This is the third time that Jesus has told the disciples that he is going to die and for the third time the enormity of the revelation and the disciples’ complete failure to comprehend leads them to respond foolishly. This time it is James and John who respond foolishly. Despite Jesus’ previous teaching and despite the fact that more than once Jesus has used a child as an illustration of the ideal disciple, the two brothers ask to be elevated to positions of status or rank – not on earth – but in heaven! Did Jesus’ announcement make the brothers so anxious and so frightened that they wanted to assure their future –to be sure that following Jesus was going to be worth the risk? Or were they really seeking their own agrandisement at the expense of the other disciples?

Of course, we’ll never know what prompted their question. What we do know is that their request, not surprisingly, made the other disciples angry and led to Jesus to teach them about leadership. He points to the examples of leadership with which the disciples are familiar, in particular to the Romans who are ruling Palestine and whose rule is maintained by force. In the Empire power was in the hands of a few amongst whom there was fierce and sometimes violent competition for recognition and status.  Those who became rulers by wealth or by stealth ensured that they received due recognition for their status, and demanded subservience and submission from those whom they considered to be beneath them.

Jesus’ model of leadership is entirely different. In fact it is not leadership or authority that is to be prized among Jesus’ followers, but servanthood. The disciples are to stand out from the crowd, not by achieving notoriety or rank, but just the reverse. Instead of seeking recognition and status, the says, hey are to be as servants or slaves to others. This would have been an entirely novel idea in the first century, as it would be for many of our own generation. Just as it is difficult for us to get our head around the idea that the last will be first, so it a challenge to understand that in order to be the greatest in our community, we must be a slave to all.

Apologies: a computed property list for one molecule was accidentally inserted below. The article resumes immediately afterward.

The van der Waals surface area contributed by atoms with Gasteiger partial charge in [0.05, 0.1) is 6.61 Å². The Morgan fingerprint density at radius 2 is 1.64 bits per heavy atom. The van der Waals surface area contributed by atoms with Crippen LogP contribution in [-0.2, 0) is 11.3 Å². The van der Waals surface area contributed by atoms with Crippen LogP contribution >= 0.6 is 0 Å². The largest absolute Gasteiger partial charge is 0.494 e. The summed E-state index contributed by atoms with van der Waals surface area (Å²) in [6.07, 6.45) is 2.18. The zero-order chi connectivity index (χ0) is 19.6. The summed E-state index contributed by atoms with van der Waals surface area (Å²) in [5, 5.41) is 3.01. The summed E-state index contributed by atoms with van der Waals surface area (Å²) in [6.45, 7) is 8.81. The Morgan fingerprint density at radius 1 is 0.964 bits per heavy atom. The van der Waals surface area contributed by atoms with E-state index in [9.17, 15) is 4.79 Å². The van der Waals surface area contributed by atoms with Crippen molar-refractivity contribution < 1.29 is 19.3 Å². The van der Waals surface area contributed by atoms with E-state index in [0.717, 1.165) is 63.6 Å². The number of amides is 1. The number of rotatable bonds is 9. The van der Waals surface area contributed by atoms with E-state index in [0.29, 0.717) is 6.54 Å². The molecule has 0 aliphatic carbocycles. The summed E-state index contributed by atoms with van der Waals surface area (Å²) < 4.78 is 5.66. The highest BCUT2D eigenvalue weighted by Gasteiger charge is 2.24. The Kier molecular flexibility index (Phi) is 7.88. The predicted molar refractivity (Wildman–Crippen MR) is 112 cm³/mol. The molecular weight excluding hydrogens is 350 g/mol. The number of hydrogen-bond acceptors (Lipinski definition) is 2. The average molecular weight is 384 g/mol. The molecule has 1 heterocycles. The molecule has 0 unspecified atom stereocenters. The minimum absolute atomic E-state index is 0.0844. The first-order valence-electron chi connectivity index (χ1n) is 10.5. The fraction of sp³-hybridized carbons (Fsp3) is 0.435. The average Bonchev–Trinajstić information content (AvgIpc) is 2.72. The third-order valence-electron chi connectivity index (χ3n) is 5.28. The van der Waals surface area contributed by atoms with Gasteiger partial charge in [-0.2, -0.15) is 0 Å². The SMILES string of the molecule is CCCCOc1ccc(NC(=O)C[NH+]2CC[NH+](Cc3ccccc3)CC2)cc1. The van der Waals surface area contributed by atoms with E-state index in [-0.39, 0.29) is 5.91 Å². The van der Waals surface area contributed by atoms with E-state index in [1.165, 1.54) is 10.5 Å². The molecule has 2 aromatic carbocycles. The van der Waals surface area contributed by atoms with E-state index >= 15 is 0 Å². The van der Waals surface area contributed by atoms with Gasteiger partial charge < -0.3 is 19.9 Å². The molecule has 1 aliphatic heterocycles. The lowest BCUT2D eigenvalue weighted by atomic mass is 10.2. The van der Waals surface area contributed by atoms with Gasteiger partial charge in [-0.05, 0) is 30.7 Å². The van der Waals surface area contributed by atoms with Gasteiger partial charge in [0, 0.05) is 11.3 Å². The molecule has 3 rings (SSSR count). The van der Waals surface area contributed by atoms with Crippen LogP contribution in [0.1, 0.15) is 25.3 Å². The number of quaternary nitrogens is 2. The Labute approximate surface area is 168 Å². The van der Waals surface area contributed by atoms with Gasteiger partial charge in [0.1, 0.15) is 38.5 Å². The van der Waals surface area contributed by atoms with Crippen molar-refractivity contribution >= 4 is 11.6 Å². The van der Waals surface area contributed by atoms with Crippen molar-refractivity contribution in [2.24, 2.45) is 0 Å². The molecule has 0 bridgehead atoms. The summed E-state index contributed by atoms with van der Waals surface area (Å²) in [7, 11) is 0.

Being a slave didn’t make it to any of our lists of the characteristics of a good leader though the first did include magnanimity and humility. The example Jesus set and the model Jesus asks us to adopt is that of putting others first – encouraging and building up those for whom we have responsibility – rather than demand that they follow our vision or do as we say. Leadership in the Jesus’ movement has nothing to do with self-agrandisement and everything to do with supporting, upholding and enhancing the lives of everyone else.  Honour is not something that can be bestowed or earned, but those who give of themselves for others, those who seek the well-being of others before their own are those who contrary to their own expectations, may discover themselves to be the greatest.

In the community formed by Jesus, there is no place for competition, no need to strive for elevation or promotion. Following in the footsteps of Jesus we relinquish all ambition and need for recognition and find our sense of purpose and meaning in putting others first.